Wednesday, December 26, 2012

Wrong Dog, Wrong House

There is a couple in our neighborhood, older than I, and with obvious limitations on their mobility. They have a new dog. It's a mix of some kind, looks like a Labradoodle, champagne-colored, curly hair. They don't walk him, least I've never seen them or anybody else doing so. I might not know my neighbors on sight, but I recognize their dogs. 

The wife can barely make it to the car, and I've never seen the husband on foot any farther from the house than the mailbox.

A young and energetic dog that size needs to be able to move. Maybe they let it out back. They have a fenced yard, and a green space behind it, but I've never seen it there, either.

Now and again, as I walk with my critters, the dog–let's call him "Zeus"–barrels out the front door and charges across the street to see Jude and Layla. No menace, save for young dog enthusiasm. Jude growls at him and Layla yips because he wants to sniff her butt too vigorously, but he's not a threat, he's just thrilled to see another dog. 

The owner stands on his driveway and yells at Zeus to come back, but Zeus pays him no attention whatsoever. 

What I do is cross the road and lead my dogs to his house. Zeus ducks away from being grabbed by the collar, but we can herd him into the house or car and go on about our business.

This has happened to me several times, I've seen it happen to other dog-walkers, too.

I've offered to come by and walk Zeus, but the old fellow isn't having any of that. He doesn't do this unless he sees another dog, the man says. Of course, this neighborhood is thick with dogs being trotted up and down the street, every other house has at least one canine and usually a cat or two.

I feel for the couple. They love dogs and want one. But I feel for the dog, too. What they need is a small critter that can wear itself out in the house and back yard, and they need to train it to come when called. That's the first command a dog needs to know, and it's not that hard to teach it.

Dogs who are kept bottled up in the house all the time will make a break for it when they get a chance, and they are hell to catch.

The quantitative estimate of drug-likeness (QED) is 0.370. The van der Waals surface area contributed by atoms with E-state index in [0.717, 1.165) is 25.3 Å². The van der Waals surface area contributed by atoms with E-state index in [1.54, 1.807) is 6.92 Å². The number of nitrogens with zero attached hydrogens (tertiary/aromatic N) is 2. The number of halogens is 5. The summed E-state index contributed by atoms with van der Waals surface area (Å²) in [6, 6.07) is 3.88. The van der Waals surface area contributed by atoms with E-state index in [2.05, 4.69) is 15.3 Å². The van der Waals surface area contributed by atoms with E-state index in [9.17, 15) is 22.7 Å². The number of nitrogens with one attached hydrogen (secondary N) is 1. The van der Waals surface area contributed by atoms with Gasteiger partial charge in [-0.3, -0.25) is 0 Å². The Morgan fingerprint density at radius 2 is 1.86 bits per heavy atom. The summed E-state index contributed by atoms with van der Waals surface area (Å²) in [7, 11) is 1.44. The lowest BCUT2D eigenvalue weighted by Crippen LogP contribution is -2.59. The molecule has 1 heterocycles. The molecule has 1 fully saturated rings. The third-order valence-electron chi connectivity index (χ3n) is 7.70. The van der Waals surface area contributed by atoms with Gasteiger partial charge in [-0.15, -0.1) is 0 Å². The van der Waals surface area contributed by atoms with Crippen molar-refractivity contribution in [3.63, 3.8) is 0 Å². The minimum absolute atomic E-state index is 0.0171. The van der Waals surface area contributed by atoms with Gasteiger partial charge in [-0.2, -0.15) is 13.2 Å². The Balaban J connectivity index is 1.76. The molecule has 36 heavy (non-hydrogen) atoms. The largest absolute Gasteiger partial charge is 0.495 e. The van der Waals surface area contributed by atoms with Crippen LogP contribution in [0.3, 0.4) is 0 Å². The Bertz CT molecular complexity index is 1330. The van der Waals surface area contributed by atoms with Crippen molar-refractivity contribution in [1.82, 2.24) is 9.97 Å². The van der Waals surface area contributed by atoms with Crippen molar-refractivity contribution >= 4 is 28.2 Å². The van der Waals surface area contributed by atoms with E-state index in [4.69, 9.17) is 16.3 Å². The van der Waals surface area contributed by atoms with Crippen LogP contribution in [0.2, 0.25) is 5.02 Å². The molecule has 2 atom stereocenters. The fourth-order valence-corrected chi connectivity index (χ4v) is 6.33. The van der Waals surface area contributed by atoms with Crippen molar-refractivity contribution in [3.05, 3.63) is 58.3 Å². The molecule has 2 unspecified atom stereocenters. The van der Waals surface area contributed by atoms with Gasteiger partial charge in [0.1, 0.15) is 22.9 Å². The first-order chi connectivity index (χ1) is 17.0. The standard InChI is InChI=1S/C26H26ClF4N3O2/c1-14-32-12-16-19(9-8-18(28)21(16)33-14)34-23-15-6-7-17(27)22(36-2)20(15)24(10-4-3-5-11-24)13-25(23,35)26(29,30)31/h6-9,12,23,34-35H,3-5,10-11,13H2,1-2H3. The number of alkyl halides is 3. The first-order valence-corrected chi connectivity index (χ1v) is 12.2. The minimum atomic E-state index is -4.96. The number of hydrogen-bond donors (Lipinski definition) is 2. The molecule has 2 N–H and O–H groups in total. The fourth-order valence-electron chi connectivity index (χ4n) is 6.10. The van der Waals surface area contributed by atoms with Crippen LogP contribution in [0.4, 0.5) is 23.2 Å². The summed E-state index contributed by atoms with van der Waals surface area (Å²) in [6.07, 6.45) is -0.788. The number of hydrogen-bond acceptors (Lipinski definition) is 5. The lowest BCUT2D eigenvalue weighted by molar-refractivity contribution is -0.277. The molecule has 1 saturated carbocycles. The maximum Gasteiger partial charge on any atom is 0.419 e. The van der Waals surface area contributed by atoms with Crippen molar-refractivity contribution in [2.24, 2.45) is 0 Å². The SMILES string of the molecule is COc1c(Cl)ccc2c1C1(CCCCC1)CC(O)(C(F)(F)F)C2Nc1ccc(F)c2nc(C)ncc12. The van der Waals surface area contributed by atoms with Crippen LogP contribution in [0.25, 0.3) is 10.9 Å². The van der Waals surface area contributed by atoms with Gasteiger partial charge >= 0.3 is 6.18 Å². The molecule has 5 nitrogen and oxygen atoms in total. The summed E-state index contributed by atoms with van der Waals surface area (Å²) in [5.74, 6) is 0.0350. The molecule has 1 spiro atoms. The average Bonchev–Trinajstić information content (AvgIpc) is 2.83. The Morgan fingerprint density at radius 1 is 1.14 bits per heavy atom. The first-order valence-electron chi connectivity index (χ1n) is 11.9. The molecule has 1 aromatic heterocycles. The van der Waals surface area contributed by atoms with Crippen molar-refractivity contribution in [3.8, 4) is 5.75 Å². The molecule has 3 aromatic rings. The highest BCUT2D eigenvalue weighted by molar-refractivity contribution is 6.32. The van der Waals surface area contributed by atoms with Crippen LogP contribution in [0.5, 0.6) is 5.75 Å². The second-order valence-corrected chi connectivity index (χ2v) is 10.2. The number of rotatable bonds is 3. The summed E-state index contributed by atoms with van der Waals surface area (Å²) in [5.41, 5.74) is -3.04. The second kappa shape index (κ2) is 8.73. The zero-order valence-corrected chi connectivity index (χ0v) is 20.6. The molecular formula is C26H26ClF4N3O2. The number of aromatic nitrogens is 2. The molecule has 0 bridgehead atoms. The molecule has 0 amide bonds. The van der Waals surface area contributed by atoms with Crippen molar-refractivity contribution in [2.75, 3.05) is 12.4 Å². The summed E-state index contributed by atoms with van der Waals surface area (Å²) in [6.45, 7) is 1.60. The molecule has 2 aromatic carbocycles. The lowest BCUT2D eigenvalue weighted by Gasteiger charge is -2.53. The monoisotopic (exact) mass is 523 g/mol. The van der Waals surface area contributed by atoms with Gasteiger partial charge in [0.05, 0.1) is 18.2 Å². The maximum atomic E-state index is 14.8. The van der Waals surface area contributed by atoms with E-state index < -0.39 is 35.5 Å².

When experienced people go out to get a dog, they know the breed and what requirements it needs for a happy life. Not all dogs are right for all people. 

There are entry-level dogs that are easy to live with. There are advanced-level dogs you ought not get without researching their needs. Want a Border Collie? Best you have a job for him. Think a Rhodesian Ridgeback would be fun? Not unless you are prepared to hike to hell and gone every day to tire her out. A hundred-and-twenty pound German Shepherd Dog hitting the end of his leash at speed needs more arm than a Puggle, and if you don't have that arm, it will get away. On a wet walk, even if you have the grip, you might find yourself water skiiling. When I had two of 'em, they outweighed me by thirty pounds, and I'm a large-ish fellow. 

If you are contemplating a dog, do your research. Find out what the breed is apt to be like. There are individual differences, of course, but if you don't understand breed characteristics, you will be in for some surprises, some of them unpleasant. If you need to have a good grasp of dog training principles to live with certain kinds of dogs and you don't? You will be sorry at some point until you learn them. 

If you don't want to wake up to a baying hound, then maybe that Beagle isn't for you. Don't get a dog because it looks cute as a puppy. Get a dog that can live the life you live.

Better for you. Better for the dog.

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